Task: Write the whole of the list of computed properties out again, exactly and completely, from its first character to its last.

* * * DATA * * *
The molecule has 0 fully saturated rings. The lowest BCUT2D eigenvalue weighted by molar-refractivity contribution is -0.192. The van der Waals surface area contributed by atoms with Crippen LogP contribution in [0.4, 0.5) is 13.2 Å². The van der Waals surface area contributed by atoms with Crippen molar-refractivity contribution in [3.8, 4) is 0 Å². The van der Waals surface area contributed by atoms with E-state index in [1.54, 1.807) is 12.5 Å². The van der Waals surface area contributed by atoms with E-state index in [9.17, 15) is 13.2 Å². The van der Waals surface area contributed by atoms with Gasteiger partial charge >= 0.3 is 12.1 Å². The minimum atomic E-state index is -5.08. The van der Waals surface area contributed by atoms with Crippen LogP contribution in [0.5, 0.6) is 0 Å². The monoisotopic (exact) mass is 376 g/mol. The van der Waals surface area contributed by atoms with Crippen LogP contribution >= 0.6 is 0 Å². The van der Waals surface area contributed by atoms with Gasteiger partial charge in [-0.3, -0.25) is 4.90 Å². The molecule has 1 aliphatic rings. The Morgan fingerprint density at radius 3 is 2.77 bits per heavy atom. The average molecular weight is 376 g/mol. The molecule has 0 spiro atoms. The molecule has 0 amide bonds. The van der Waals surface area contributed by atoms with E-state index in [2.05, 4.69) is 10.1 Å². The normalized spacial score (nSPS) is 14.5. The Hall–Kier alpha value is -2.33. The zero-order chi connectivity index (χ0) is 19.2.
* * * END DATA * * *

The molecule has 0 fully saturated rings. The lowest BCUT2D eigenvalue weighted by molar-refractivity contribution is -0.192. The van der Waals surface area contributed by atoms with Crippen LogP contribution in [0.4, 0.5) is 13.2 Å². The van der Waals surface area contributed by atoms with Crippen molar-refractivity contribution in [3.8, 4) is 0 Å². The van der Waals surface area contributed by atoms with E-state index in [1.54, 1.807) is 12.5 Å². The van der Waals surface area contributed by atoms with E-state index in [9.17, 15) is 13.2 Å². The van der Waals surface area contributed by atoms with Gasteiger partial charge >= 0.3 is 12.1 Å². The minimum atomic E-state index is -5.08. The van der Waals surface area contributed by atoms with Crippen LogP contribution in [0.5, 0.6) is 0 Å². The monoisotopic (exact) mass is 376 g/mol. The van der Waals surface area contributed by atoms with Crippen LogP contribution >= 0.6 is 0 Å². The van der Waals surface area contributed by atoms with Gasteiger partial charge in [-0.3, -0.25) is 4.90 Å². The molecule has 1 aliphatic rings. The Morgan fingerprint density at radius 3 is 2.77 bits per heavy atom. The average molecular weight is 376 g/mol. The molecule has 0 spiro atoms. The molecule has 0 amide bonds. The van der Waals surface area contributed by atoms with E-state index in [2.05, 4.69) is 10.1 Å². The normalized spacial score (nSPS) is 14.5. The Hall–Kier alpha value is -2.33. The zero-order chi connectivity index (χ0) is 19.2.